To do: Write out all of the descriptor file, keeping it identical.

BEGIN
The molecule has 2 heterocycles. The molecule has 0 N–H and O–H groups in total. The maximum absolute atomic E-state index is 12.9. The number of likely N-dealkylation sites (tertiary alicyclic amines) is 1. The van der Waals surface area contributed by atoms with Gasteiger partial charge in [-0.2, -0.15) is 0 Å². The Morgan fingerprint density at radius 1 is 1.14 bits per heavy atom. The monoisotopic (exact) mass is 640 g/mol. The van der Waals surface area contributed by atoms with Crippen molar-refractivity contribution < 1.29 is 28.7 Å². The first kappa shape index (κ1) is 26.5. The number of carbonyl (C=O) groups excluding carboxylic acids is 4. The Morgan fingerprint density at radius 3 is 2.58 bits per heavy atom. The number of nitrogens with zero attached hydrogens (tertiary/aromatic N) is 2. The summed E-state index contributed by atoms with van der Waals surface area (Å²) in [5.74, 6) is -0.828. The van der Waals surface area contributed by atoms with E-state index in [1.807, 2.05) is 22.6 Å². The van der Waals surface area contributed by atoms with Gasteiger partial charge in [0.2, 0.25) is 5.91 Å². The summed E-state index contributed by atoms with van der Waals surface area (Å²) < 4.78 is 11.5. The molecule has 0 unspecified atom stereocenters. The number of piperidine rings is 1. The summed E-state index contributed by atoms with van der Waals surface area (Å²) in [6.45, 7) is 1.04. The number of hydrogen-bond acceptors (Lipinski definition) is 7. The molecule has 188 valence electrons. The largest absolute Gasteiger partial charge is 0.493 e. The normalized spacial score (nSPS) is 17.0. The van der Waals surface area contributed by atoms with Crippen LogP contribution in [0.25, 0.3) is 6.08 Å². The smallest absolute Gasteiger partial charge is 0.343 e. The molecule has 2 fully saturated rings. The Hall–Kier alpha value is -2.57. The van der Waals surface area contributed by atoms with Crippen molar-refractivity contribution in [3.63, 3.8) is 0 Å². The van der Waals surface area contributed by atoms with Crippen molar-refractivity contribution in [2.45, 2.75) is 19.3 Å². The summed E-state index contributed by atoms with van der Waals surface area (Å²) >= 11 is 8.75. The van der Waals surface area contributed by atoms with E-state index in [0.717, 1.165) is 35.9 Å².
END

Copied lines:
The molecule has 2 heterocycles. The molecule has 0 N–H and O–H groups in total. The maximum absolute atomic E-state index is 12.9. The number of likely N-dealkylation sites (tertiary alicyclic amines) is 1. The van der Waals surface area contributed by atoms with Gasteiger partial charge in [-0.2, -0.15) is 0 Å². The Morgan fingerprint density at radius 1 is 1.14 bits per heavy atom. The monoisotopic (exact) mass is 640 g/mol. The van der Waals surface area contributed by atoms with Crippen molar-refractivity contribution < 1.29 is 28.7 Å². The first kappa shape index (κ1) is 26.5. The number of carbonyl (C=O) groups excluding carboxylic acids is 4. The Morgan fingerprint density at radius 3 is 2.58 bits per heavy atom. The number of nitrogens with zero attached hydrogens (tertiary/aromatic N) is 2. The summed E-state index contributed by atoms with van der Waals surface area (Å²) in [5.74, 6) is -0.828. The van der Waals surface area contributed by atoms with E-state index in [1.807, 2.05) is 22.6 Å². The van der Waals surface area contributed by atoms with Gasteiger partial charge in [0.2, 0.25) is 5.91 Å². The summed E-state index contributed by atoms with van der Waals surface area (Å²) < 4.78 is 11.5. The molecule has 0 unspecified atom stereocenters. The number of piperidine rings is 1. The summed E-state index contributed by atoms with van der Waals surface area (Å²) in [6.45, 7) is 1.04. The number of hydrogen-bond acceptors (Lipinski definition) is 7. The molecule has 188 valence electrons. The largest absolute Gasteiger partial charge is 0.493 e. The normalized spacial score (nSPS) is 17.0. The van der Waals surface area contributed by atoms with Crippen LogP contribution in [0.25, 0.3) is 6.08 Å². The smallest absolute Gasteiger partial charge is 0.343 e. The molecule has 2 fully saturated rings. The Hall–Kier alpha value is -2.57. The van der Waals surface area contributed by atoms with Crippen molar-refractivity contribution in [3.63, 3.8) is 0 Å². The van der Waals surface area contributed by atoms with Crippen molar-refractivity contribution in [2.45, 2.75) is 19.3 Å². The summed E-state index contributed by atoms with van der Waals surface area (Å²) >= 11 is 8.75. The van der Waals surface area contributed by atoms with E-state index in [0.717, 1.165) is 35.9 Å².